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Black-bottomed Whistling Duck

There are several kinds of herons who nest in these wetlands, including the Great Blue Heron, Tri-colored Heron, and the Green Heron (some birders call this American Bittern; I’ve heard both names).  A bit rarer are the Little Blue Heron and the Night Heron, both of which I have seen either in Wakodahatchee or the nearby Green Cay Wetlands.  There are also several Egrets, including the Great Egret, Snowy Egret, and Cattle Egret.  Diving bird species include the Double-Crested Cormorant and the Anhinga.  You can find all of these species nesting together in the pond apple trees, along with the large Wood Storks and their noisy broods.  To add to the show, large Green Iguanas (exotic species) drape themselves on branches and bask in the sunlight.

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Green Iguana – an invasive non-native species

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Wood Stork

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Sleepy adult Heron incubating eggs – Tri-colored Heron, I think

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Roseate Spoonbill, probably a female

Today, I was rewarded with seeing one Roseate Spoonbill, a bird species known for its exquisite pink and white coloring.  There were also quite a few Black-bottomed Whistling Ducks who tend to fly and collect in large groups.  Speckled ducks and Teals make up some of the other duck or duck-like species in the wetlands.

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Female Teal

Understandably, the wetlands draw quite a bit of interest from nature/wildlife photographers.  The types of photographers range from I Phones to folks with some huge close-up lens and expensive cameras.  I carry a relatively light-weight camera which seems to quite sufficient except for action shots and zooming over 100x.  It’s sometimes as interesting to see the photographers and tourists as it is to view the wildlife.  There were no sighting of alligators or snakes today.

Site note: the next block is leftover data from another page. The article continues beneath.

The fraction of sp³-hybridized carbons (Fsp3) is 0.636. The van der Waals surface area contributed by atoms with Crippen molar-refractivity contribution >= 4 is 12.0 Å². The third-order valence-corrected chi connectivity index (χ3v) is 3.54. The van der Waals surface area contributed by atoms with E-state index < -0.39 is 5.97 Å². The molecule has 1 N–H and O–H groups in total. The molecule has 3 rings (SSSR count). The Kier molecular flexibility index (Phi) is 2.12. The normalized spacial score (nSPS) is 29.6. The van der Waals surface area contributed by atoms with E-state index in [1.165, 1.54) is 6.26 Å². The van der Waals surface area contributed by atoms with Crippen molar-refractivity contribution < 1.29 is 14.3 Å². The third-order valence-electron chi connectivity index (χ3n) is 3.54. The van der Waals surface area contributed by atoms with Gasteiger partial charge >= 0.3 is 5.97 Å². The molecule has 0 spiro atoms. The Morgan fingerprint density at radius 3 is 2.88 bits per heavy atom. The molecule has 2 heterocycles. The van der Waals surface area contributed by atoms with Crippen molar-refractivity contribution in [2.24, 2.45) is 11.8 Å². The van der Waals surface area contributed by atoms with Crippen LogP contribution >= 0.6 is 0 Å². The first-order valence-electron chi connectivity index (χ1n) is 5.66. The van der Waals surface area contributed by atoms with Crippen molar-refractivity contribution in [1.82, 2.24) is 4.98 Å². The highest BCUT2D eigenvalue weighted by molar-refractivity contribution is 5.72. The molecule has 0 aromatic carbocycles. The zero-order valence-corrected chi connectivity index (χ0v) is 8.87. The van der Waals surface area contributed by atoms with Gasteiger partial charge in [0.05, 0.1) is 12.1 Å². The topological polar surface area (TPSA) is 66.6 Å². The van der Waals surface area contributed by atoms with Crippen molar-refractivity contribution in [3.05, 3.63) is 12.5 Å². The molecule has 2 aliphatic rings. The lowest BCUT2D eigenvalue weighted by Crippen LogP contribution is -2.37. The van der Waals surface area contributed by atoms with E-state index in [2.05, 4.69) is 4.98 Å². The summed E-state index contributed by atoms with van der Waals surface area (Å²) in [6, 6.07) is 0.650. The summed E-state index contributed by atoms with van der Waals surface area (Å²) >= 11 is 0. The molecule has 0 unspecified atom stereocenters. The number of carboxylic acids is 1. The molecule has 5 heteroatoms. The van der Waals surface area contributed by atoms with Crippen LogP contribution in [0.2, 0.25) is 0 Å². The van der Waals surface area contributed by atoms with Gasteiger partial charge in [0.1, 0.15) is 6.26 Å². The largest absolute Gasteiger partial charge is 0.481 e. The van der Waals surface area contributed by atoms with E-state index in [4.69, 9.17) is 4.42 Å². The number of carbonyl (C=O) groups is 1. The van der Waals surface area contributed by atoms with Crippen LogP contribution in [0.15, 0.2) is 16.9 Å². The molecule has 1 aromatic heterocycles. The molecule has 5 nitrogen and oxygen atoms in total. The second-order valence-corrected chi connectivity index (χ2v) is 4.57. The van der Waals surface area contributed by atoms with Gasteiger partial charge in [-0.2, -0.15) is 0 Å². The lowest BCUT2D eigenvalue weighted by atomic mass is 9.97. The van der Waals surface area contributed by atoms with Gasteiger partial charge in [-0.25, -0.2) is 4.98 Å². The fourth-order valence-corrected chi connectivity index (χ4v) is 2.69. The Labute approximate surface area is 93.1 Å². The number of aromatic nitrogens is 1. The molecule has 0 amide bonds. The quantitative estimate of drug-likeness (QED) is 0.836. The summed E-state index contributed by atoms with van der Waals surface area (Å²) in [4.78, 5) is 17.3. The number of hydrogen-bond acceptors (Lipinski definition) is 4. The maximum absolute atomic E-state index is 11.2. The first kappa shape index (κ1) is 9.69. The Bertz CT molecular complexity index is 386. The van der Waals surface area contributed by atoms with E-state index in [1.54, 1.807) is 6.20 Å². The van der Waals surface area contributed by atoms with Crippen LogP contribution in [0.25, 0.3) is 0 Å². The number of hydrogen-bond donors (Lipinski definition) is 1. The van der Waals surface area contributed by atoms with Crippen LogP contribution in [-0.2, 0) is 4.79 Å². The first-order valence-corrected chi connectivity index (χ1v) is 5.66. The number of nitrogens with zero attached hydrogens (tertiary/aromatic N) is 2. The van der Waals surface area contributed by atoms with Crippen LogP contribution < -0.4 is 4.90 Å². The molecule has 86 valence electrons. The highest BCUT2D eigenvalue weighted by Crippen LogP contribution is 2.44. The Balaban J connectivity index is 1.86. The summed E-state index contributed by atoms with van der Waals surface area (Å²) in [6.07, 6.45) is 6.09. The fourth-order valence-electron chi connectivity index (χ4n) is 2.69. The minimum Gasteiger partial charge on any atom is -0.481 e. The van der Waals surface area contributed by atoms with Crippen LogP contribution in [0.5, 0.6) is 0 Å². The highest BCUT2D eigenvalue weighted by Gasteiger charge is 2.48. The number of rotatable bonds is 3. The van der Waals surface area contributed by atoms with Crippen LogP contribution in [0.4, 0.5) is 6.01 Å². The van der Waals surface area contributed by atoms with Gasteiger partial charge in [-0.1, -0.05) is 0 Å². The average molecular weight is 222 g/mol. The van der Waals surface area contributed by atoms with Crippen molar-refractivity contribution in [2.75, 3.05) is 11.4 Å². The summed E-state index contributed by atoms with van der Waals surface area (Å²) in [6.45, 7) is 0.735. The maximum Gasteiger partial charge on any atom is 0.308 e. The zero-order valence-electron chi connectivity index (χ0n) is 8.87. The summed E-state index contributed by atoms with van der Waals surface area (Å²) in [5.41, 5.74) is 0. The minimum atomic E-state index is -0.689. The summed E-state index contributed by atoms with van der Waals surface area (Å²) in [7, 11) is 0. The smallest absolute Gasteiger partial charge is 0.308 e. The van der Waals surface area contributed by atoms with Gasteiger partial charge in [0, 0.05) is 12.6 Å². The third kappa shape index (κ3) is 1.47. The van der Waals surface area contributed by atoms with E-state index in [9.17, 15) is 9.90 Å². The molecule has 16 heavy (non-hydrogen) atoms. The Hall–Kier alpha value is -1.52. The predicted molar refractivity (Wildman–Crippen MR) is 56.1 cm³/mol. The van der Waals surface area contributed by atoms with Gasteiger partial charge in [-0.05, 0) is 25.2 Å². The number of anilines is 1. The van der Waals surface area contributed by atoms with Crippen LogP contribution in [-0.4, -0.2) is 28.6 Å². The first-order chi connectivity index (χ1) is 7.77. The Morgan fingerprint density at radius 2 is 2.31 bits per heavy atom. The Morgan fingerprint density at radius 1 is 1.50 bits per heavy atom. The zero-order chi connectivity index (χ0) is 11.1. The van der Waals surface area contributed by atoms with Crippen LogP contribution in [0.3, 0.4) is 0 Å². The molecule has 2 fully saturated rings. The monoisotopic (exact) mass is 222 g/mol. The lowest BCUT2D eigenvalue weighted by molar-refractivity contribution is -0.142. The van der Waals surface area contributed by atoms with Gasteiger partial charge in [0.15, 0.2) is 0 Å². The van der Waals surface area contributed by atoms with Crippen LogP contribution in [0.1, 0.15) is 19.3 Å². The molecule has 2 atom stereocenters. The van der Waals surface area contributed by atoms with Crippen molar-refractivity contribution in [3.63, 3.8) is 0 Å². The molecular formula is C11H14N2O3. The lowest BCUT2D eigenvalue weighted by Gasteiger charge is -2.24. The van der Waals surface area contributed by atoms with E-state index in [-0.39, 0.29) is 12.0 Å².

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Tri-colored Heron.

We’ve had some rainy, cloudy, and windy days here in SE Florida, but today promised to be a bit warmer up to 80 degrees, on the first day of April.  That sounds wonderful to some northerners, but it does get very humid later in the season.  Humidity wasn’t an issue today.

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Purple Gallinule, which looked rather like an active Easter Egg today

I didn’t happen to see any White Ibis today but did see several Glossy Ibis.  They tend to feed in amongst the reeds which makes them difficult to photograph.  Occasionally, raptors will be seen, but there were none spotted today on my wanderings.

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Dozing Heron

Well, there you have it…my nature walk for today.  I hope you enjoyed the photos.  This particular wetland is man-made and the birds are free to come and go, so it is a marvelous place to see relatively close-up birds native to Florida, some very rare, all together in one area.

Be well,

“Sunny”

© All Rights Reserved, Elizabeth Ayres Escher, http://www.bluedragonjournal.com